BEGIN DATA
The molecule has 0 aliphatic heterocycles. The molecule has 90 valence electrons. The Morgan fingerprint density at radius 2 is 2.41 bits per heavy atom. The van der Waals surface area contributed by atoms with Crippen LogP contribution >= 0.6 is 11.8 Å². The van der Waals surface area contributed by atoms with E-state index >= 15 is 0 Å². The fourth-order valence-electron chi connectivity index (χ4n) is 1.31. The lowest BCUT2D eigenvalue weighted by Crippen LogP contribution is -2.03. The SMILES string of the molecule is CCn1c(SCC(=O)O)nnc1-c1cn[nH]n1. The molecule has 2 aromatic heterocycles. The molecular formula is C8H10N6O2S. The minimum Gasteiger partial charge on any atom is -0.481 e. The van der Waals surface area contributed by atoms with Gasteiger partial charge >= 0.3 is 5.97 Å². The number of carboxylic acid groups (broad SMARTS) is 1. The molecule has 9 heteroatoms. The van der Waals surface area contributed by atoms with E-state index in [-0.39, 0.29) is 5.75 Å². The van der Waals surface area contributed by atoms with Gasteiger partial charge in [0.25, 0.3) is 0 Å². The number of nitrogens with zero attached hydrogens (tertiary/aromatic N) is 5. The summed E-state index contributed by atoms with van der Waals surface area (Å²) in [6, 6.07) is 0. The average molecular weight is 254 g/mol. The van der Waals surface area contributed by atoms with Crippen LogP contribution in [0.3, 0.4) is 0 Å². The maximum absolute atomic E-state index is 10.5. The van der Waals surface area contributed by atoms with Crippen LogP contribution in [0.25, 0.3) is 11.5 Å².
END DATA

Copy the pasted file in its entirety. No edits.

The molecule has 0 aliphatic heterocycles. The molecule has 90 valence electrons. The Morgan fingerprint density at radius 2 is 2.41 bits per heavy atom. The van der Waals surface area contributed by atoms with Crippen LogP contribution >= 0.6 is 11.8 Å². The van der Waals surface area contributed by atoms with E-state index >= 15 is 0 Å². The fourth-order valence-electron chi connectivity index (χ4n) is 1.31. The lowest BCUT2D eigenvalue weighted by Crippen LogP contribution is -2.03. The SMILES string of the molecule is CCn1c(SCC(=O)O)nnc1-c1cn[nH]n1. The molecule has 2 aromatic heterocycles. The molecular formula is C8H10N6O2S. The minimum Gasteiger partial charge on any atom is -0.481 e. The van der Waals surface area contributed by atoms with Gasteiger partial charge >= 0.3 is 5.97 Å². The number of carboxylic acid groups (broad SMARTS) is 1. The molecule has 9 heteroatoms. The van der Waals surface area contributed by atoms with E-state index in [-0.39, 0.29) is 5.75 Å². The van der Waals surface area contributed by atoms with Gasteiger partial charge in [0.25, 0.3) is 0 Å². The number of nitrogens with zero attached hydrogens (tertiary/aromatic N) is 5. The summed E-state index contributed by atoms with van der Waals surface area (Å²) in [6, 6.07) is 0. The average molecular weight is 254 g/mol. The van der Waals surface area contributed by atoms with Crippen LogP contribution in [0.3, 0.4) is 0 Å². The maximum absolute atomic E-state index is 10.5. The van der Waals surface area contributed by atoms with Crippen LogP contribution in [0.25, 0.3) is 11.5 Å².